A toolkit for OpenGL - Printable Version
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A toolkit for OpenGL - whogben - Jul 28, 2003 09:16 AM
do you guys program straight openGL or do you have other APIs and toolkits that are higher level to work with. I just started with openGL (up to NeHe tutorial 8) and I am finding it to be a tad low level for me, I'm more interested in rapid-construction than painstaking vertex positioning etc, what do you all use, or do you take your openGl straight?
A toolkit for OpenGL - skyhawk - Jul 28, 2003 09:46 AM
straight opengl... but all my programs eventually build up more complicated primitives like sprites and such
A toolkit for OpenGL - Mark Levin - Jul 28, 2003 09:49 AM
There's GLU, which mostly provides complex but common calculations (setting up projections, curved surfaces) but is still pretty low-level, and GLUT, which can provide an entire GL application (using your graphics code alone) but can only automatically create shapes like spheres, cylinders, and teapots.
3D is complicated, and you usually have to get down to the low level to get exactly what you want to happen. That's why it's so powerful and so fast (the operations are made as simple and streamlined as possible). Unless you want to get into licensing commercial engine components.
A toolkit for OpenGL - Josh - Jul 28, 2003 10:08 AM
If all you are doing is 2D then I would heartily recommend CocoaBlitz.
A toolkit for OpenGL - kelvin - Jul 29, 2003 01:09 AM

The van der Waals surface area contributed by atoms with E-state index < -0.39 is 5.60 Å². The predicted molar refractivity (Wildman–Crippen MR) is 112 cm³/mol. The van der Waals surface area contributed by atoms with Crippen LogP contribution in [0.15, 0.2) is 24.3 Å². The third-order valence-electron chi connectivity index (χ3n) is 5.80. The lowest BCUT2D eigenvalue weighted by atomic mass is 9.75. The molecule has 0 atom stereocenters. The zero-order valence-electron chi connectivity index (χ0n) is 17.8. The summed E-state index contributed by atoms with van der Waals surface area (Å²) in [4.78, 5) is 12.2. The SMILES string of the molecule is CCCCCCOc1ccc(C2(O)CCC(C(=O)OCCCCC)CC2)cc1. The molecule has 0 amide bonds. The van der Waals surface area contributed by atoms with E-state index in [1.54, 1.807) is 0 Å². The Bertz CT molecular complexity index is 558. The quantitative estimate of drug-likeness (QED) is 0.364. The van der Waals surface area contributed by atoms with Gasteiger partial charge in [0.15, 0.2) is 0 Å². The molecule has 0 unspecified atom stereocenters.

I'll have demos and a better build of CB ready by Aug 4, I swear!
A toolkit for OpenGL - whogben - Aug 1, 2003 10:24 AM
whats CB? cocoa blitz?
A toolkit for OpenGL - Josh - Aug 1, 2003 11:38 AM
Yep, CB == CocoaBlitz.
A toolkit for OpenGL - Feanor - Aug 3, 2003 10:16 AM
If/when Quesa becomes sufficiently speedy to be useable, I still want to try integrating that in my work. The other thing I'm waiting on is 3DKit, but that seems to be dead again.
I used to think I wanted an engine, but after looking at dozens of game engines (mostly in C++), I think you have hit the nail on the head -- what everybody really wants is a toolkit. Just a set of useful classes that would do all the things that everybody always has to do the first time that they start a game, which take a long time and tend to make you get bored with the work very early. It's like you were writing a book but had to build your own word processor or make your own paper from wood pulp.
I certainly don't want a "book-writing engine" or anything -- I'm happy with the pre-existence of language, culture, and some useful tools for putting sentences together. Why not the same for game development?
Does it annoy anyone else that there is not even a standard for how to define and name a vector ADT? Every engine/kit I've looked at does it differently. It's like everybody speaks the same languages, but they all use different technical dialects. Software development is still in its infancy, I guess.